This step allows you to begin thinking broadly and honestly about the direction your life can take. You begin to separate what you've always done and who you've always been from what you'd like to do and who you'd like to become. At this phase of your voyage, you get to give your curiosity free rein and try new identities and behaviors on for size. The point of these exercises is simply to get a feel for exploring new ideas and activities. Once you become comfortable with small explorations, you'll be better able to embark on larger journeys of life discovery.
Sharpen your memory and problem-solving skills with AARP FREE Brain Games!
Kick off your exploring with some modest accomplishments:
- Browse a magazine that never appealed to you.
- Skip the Sports section and delve into Food.
- Take a voice or musical-instrument lesson.
- Change your standard route home from work.
- Venture into a tavern that features line dancing.
- Design any other activity to get outside your comfort zone.
Choose: Whittle down your options
Now it's time to narrow your choices. This may feel intimidating — What if the path I pick turns out not to suit me? — but your selections at this stage in the journey are not irreversible. Multiple paths lead to the goal of reinvention; there's no need to worry that you're swearing all-or-nothing allegiance to a wrong one. Indeed, you can ease your way into this stage by taking deliberately small steps. Here are a few to consider.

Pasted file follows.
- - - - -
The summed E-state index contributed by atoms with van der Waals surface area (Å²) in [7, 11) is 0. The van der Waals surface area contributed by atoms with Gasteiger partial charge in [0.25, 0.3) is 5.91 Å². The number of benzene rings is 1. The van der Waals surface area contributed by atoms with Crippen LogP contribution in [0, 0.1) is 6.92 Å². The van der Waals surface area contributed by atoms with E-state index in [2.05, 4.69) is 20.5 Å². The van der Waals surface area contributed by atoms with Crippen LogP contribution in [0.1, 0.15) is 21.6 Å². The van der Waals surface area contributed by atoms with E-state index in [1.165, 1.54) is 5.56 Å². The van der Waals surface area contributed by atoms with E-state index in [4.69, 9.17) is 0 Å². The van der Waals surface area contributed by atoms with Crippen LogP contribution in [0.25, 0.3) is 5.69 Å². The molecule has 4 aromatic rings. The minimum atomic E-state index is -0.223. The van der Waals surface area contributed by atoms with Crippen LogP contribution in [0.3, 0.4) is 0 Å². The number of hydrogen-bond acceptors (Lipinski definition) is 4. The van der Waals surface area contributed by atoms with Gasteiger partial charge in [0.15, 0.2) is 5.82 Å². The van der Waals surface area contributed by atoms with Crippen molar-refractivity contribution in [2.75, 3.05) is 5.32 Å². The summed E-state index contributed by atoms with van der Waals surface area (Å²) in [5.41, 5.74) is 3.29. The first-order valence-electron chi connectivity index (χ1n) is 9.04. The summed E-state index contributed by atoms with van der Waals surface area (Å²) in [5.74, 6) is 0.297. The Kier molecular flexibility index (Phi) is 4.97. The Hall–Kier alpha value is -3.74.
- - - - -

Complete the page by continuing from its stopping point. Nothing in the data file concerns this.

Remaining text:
Take time out. Carve out a regular block of time when you refuse to be interrupted, especially by technology. Visit this oasis each day to imagine future possibilities.
Volunteer to spend time with a group such as Earthwatch.org, Encore.org or PivotPlanet.com. These and others can point you in intriguing directions.
Say hello. Introduce yourself to organizations engaged in the things you're curious (and serious) about. Shadow a person doing something you think you might like.
Keep track. Record your reactions to all these investigations in a Possibilities Journal. Revisit prior entries to see if clues emerge that help you pick your best path.